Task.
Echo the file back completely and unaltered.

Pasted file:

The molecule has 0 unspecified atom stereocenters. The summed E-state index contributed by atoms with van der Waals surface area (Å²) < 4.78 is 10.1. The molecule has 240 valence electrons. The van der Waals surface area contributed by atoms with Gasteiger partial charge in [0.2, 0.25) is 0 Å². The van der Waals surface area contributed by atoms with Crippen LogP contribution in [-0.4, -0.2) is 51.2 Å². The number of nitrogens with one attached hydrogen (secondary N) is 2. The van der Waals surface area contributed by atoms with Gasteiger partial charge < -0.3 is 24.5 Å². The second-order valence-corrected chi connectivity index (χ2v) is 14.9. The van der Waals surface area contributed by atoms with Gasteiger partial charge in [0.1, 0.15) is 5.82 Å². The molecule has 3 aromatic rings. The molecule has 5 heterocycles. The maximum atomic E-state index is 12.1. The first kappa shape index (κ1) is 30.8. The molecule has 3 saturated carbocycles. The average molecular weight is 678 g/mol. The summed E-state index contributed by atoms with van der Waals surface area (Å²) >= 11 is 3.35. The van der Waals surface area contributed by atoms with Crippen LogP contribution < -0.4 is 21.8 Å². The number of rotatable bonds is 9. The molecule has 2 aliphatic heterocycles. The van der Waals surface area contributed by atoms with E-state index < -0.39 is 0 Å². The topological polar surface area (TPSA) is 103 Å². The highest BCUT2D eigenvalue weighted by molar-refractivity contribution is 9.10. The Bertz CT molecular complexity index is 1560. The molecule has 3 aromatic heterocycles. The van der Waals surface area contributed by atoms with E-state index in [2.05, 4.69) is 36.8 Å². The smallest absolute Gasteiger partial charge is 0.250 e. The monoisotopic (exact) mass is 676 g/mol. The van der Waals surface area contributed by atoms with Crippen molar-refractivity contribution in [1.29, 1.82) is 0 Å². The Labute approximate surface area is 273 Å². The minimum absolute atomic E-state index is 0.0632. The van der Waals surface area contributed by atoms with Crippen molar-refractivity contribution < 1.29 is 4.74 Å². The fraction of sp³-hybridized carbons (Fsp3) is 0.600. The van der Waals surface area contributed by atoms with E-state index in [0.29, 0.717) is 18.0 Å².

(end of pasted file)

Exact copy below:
The molecule has 0 unspecified atom stereocenters. The summed E-state index contributed by atoms with van der Waals surface area (Å²) < 4.78 is 10.1. The molecule has 240 valence electrons. The van der Waals surface area contributed by atoms with Gasteiger partial charge in [0.2, 0.25) is 0 Å². The van der Waals surface area contributed by atoms with Crippen LogP contribution in [-0.4, -0.2) is 51.2 Å². The number of nitrogens with one attached hydrogen (secondary N) is 2. The van der Waals surface area contributed by atoms with Gasteiger partial charge < -0.3 is 24.5 Å². The second-order valence-corrected chi connectivity index (χ2v) is 14.9. The van der Waals surface area contributed by atoms with Gasteiger partial charge in [0.1, 0.15) is 5.82 Å². The molecule has 3 aromatic rings. The molecule has 5 heterocycles. The maximum atomic E-state index is 12.1. The first kappa shape index (κ1) is 30.8. The molecule has 3 saturated carbocycles. The average molecular weight is 678 g/mol. The summed E-state index contributed by atoms with van der Waals surface area (Å²) >= 11 is 3.35. The van der Waals surface area contributed by atoms with Crippen LogP contribution < -0.4 is 21.8 Å². The number of rotatable bonds is 9. The molecule has 2 aliphatic heterocycles. The van der Waals surface area contributed by atoms with E-state index < -0.39 is 0 Å². The topological polar surface area (TPSA) is 103 Å². The highest BCUT2D eigenvalue weighted by molar-refractivity contribution is 9.10. The Bertz CT molecular complexity index is 1560. The molecule has 3 aromatic heterocycles. The van der Waals surface area contributed by atoms with E-state index in [2.05, 4.69) is 36.8 Å². The smallest absolute Gasteiger partial charge is 0.250 e. The monoisotopic (exact) mass is 676 g/mol. The van der Waals surface area contributed by atoms with Crippen molar-refractivity contribution in [1.29, 1.82) is 0 Å². The Labute approximate surface area is 273 Å². The minimum absolute atomic E-state index is 0.0632. The van der Waals surface area contributed by atoms with Crippen molar-refractivity contribution < 1.29 is 4.74 Å². The fraction of sp³-hybridized carbons (Fsp3) is 0.600. The van der Waals surface area contributed by atoms with E-state index in [0.29, 0.717) is 18.0 Å².